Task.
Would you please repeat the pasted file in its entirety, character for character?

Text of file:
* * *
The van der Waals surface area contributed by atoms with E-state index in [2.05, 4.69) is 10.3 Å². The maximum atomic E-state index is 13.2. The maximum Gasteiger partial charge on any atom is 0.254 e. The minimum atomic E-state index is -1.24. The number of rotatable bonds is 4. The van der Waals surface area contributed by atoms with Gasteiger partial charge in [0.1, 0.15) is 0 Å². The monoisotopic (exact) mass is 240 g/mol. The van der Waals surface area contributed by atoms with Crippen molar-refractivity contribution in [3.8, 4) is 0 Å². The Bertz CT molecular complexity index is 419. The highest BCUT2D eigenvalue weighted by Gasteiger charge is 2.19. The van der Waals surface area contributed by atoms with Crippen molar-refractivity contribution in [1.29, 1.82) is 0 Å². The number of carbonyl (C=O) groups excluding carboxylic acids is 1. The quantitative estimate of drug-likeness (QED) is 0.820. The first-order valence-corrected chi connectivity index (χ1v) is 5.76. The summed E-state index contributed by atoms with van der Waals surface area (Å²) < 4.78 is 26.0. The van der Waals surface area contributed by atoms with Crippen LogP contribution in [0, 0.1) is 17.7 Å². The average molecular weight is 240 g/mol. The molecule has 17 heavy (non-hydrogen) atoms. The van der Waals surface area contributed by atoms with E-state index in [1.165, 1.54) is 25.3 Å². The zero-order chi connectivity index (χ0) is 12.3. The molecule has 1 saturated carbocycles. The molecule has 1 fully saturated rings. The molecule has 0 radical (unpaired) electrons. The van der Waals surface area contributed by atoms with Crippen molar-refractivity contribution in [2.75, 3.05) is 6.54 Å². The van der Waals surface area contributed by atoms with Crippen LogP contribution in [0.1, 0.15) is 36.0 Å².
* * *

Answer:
The van der Waals surface area contributed by atoms with E-state index in [2.05, 4.69) is 10.3 Å². The maximum atomic E-state index is 13.2. The maximum Gasteiger partial charge on any atom is 0.254 e. The minimum atomic E-state index is -1.24. The number of rotatable bonds is 4. The van der Waals surface area contributed by atoms with Gasteiger partial charge in [0.1, 0.15) is 0 Å². The monoisotopic (exact) mass is 240 g/mol. The van der Waals surface area contributed by atoms with Crippen molar-refractivity contribution in [3.8, 4) is 0 Å². The Bertz CT molecular complexity index is 419. The highest BCUT2D eigenvalue weighted by Gasteiger charge is 2.19. The van der Waals surface area contributed by atoms with Crippen molar-refractivity contribution in [1.29, 1.82) is 0 Å². The number of carbonyl (C=O) groups excluding carboxylic acids is 1. The quantitative estimate of drug-likeness (QED) is 0.820. The first-order valence-corrected chi connectivity index (χ1v) is 5.76. The summed E-state index contributed by atoms with van der Waals surface area (Å²) < 4.78 is 26.0. The van der Waals surface area contributed by atoms with Crippen LogP contribution in [0, 0.1) is 17.7 Å². The average molecular weight is 240 g/mol. The molecule has 17 heavy (non-hydrogen) atoms. The van der Waals surface area contributed by atoms with E-state index in [1.165, 1.54) is 25.3 Å². The zero-order chi connectivity index (χ0) is 12.3. The molecule has 1 saturated carbocycles. The molecule has 1 fully saturated rings. The molecule has 0 radical (unpaired) electrons. The van der Waals surface area contributed by atoms with Crippen molar-refractivity contribution in [2.75, 3.05) is 6.54 Å². The van der Waals surface area contributed by atoms with Crippen LogP contribution in [0.1, 0.15) is 36.0 Å².